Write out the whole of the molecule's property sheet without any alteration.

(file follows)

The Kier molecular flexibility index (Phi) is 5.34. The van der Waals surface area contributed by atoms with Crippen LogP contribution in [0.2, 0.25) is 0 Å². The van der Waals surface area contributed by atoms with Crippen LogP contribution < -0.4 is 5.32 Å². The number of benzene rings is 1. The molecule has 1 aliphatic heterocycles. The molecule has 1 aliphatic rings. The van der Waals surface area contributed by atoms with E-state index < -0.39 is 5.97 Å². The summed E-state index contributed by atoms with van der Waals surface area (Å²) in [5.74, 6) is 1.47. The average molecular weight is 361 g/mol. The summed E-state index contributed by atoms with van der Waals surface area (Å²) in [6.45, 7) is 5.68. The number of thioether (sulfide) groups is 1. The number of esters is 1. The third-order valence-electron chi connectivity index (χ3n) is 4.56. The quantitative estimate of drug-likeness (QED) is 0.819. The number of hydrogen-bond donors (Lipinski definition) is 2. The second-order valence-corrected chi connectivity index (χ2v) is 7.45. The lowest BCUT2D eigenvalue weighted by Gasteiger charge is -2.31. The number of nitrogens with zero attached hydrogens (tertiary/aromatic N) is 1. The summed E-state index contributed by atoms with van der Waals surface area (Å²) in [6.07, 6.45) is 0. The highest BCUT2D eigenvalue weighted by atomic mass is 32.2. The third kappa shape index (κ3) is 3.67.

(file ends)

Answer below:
The Kier molecular flexibility index (Phi) is 5.34. The van der Waals surface area contributed by atoms with Crippen LogP contribution in [0.2, 0.25) is 0 Å². The van der Waals surface area contributed by atoms with Crippen LogP contribution < -0.4 is 5.32 Å². The number of benzene rings is 1. The molecule has 1 aliphatic heterocycles. The molecule has 1 aliphatic rings. The van der Waals surface area contributed by atoms with E-state index < -0.39 is 5.97 Å². The summed E-state index contributed by atoms with van der Waals surface area (Å²) in [5.74, 6) is 1.47. The average molecular weight is 361 g/mol. The summed E-state index contributed by atoms with van der Waals surface area (Å²) in [6.45, 7) is 5.68. The number of thioether (sulfide) groups is 1. The number of esters is 1. The third-order valence-electron chi connectivity index (χ3n) is 4.56. The quantitative estimate of drug-likeness (QED) is 0.819. The number of hydrogen-bond donors (Lipinski definition) is 2. The second-order valence-corrected chi connectivity index (χ2v) is 7.45. The lowest BCUT2D eigenvalue weighted by Gasteiger charge is -2.31. The number of nitrogens with zero attached hydrogens (tertiary/aromatic N) is 1. The summed E-state index contributed by atoms with van der Waals surface area (Å²) in [6.07, 6.45) is 0. The highest BCUT2D eigenvalue weighted by atomic mass is 32.2. The third kappa shape index (κ3) is 3.67.